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Birth weight variation is influenced by fetal and maternal genetic and non-genetic factors, and has been reproducibly associated with future cardio-metabolic health outcomes. In expanded genome-wide association analyses of own birth weight (n = 321,223) and offspring birth weight (n = 230,069 mothers), we identified 190 independent association signals (129 of which are novel). We used structural equation modeling to decompose the contributions of direct fetal and indirect maternal genetic effects, then applied Mendelian randomization to illuminate causal pathways. For example, both indirect maternal and direct fetal genetic effects drive the observational relationship between lower birth weight and higher later blood pressure: maternal blood pressure-raising alleles reduce offspring birth weight, but only direct fetal effects of these alleles, once inherited, increase later offspring blood pressure. Using maternal birth weight-lowering genotypes to proxy for an adverse intrauterine environment provided no evidence that it causally raises offspring blood pressure, indicating that the inverse birth weight-blood pressure association is attributable to genetic effects, and not to intrauterine programming.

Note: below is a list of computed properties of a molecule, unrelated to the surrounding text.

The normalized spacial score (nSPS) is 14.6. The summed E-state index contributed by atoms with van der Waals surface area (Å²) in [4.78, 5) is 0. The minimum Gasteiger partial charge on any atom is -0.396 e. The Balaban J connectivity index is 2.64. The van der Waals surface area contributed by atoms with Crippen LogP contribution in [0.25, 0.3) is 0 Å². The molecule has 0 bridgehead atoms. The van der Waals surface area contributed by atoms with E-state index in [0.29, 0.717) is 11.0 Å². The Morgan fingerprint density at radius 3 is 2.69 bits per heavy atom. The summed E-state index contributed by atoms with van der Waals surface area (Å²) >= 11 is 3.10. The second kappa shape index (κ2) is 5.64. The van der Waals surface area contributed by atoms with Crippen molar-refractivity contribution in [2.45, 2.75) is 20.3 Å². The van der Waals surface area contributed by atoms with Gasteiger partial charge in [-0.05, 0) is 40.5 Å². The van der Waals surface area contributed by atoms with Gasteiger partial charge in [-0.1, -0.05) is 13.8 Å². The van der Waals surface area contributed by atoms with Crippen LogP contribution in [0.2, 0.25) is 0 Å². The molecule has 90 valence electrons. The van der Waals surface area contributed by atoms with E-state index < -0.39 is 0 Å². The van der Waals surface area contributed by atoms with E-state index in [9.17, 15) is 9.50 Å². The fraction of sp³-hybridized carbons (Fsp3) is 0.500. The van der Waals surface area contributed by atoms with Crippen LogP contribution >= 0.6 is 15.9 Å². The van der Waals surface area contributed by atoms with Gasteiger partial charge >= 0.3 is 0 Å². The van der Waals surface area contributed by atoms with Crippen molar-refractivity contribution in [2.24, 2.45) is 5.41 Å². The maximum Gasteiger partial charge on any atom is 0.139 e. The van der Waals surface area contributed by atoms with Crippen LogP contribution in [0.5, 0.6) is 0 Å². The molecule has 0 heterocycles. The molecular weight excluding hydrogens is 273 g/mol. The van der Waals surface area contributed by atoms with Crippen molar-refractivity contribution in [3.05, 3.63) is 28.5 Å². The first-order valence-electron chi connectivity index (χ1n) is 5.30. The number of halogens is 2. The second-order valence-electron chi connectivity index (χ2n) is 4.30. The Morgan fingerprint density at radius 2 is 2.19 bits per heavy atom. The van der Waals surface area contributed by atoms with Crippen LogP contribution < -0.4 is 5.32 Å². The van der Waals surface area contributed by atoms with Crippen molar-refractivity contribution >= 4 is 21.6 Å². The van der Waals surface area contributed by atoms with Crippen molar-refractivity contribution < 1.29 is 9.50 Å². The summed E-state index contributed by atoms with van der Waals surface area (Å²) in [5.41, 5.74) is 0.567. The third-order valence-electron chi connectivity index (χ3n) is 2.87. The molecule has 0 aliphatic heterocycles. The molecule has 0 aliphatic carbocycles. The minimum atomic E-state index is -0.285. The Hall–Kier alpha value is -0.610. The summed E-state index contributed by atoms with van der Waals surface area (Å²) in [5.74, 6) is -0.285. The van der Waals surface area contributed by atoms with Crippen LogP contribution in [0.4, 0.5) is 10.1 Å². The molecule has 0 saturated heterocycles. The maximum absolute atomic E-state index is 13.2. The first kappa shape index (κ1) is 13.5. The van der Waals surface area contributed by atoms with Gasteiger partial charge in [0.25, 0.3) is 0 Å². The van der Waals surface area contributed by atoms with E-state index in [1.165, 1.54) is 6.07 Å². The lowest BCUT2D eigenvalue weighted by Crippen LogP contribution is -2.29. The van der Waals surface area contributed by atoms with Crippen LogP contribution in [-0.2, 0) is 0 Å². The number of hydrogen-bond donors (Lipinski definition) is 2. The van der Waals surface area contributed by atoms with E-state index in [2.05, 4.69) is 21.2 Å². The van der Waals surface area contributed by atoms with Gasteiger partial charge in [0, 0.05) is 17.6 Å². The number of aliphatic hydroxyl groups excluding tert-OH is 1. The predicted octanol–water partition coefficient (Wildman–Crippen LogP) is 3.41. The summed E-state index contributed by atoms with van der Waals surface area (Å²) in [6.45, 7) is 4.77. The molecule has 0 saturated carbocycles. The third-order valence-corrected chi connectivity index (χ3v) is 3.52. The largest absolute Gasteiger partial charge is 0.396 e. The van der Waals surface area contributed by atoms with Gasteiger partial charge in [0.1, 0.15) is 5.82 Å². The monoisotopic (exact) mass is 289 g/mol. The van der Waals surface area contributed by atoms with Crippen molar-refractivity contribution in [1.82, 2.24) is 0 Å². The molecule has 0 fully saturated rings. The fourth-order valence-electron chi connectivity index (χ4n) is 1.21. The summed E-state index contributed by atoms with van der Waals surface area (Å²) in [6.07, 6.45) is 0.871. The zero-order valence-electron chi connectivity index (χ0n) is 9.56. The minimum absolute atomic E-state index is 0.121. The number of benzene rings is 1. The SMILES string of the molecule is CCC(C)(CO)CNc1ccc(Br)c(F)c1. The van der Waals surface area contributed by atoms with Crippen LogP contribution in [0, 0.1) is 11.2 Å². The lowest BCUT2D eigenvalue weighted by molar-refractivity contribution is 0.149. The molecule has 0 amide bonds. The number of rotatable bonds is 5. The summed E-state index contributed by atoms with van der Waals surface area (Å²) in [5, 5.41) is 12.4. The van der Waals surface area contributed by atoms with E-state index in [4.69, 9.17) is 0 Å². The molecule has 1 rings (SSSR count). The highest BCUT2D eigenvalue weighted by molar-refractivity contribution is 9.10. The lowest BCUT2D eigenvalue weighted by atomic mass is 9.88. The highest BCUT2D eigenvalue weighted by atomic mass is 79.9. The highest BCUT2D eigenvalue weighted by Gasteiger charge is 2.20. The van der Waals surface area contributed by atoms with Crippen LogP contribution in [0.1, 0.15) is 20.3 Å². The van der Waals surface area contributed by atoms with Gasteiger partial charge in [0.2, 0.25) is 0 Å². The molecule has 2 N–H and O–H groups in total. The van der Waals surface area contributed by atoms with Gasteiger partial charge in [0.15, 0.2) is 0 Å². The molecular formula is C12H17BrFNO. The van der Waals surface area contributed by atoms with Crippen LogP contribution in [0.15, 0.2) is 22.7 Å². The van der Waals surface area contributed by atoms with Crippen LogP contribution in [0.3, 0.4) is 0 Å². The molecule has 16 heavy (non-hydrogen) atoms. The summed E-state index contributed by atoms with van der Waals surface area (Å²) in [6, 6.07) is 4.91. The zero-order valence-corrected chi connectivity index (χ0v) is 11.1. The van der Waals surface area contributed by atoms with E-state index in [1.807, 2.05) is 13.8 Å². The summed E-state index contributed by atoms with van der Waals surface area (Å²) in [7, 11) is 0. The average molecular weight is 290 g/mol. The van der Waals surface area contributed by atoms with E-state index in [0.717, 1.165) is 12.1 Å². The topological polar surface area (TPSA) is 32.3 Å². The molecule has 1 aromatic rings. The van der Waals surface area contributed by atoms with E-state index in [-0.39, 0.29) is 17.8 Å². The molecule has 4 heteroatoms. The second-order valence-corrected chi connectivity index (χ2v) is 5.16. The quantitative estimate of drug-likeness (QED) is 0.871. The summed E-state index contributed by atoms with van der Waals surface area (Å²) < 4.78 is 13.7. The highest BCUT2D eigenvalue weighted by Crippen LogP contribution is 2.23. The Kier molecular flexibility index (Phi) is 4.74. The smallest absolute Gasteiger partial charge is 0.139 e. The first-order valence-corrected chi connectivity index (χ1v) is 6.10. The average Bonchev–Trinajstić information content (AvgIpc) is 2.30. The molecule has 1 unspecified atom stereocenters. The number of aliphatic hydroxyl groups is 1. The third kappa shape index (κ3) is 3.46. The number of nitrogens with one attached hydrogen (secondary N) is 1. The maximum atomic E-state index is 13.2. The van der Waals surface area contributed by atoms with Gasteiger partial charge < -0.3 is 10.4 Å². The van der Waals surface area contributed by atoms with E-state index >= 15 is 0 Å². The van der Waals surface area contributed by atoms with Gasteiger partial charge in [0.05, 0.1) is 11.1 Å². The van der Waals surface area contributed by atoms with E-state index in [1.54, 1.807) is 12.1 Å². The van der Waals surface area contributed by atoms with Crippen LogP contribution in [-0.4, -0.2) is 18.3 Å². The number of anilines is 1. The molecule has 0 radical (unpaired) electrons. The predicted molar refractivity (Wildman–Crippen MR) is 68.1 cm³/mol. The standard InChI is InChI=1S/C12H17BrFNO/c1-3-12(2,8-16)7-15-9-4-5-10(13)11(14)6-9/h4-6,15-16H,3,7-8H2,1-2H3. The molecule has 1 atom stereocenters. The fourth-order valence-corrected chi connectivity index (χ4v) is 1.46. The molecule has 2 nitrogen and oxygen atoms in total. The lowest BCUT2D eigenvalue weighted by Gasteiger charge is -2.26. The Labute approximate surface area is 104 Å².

Original publication




Conference paper

Publication Date





804 - 814


University of Queensland Diamantina Institute, Translational Research Institute, Brisbane, Queensland, Australia.


EGG Consortium, Humans, Heart Diseases, Metabolic Diseases, Diabetes Mellitus, Type 2, Genetic Predisposition to Disease, Birth Weight, Body Height, Risk Factors, Fetal Development, Pregnancy, Maternal-Fetal Exchange, Blood Pressure, Polymorphism, Single Nucleotide, Models, Genetic, Adult, Infant, Newborn, Female, Male, Genome-Wide Association Study, Maternal Inheritance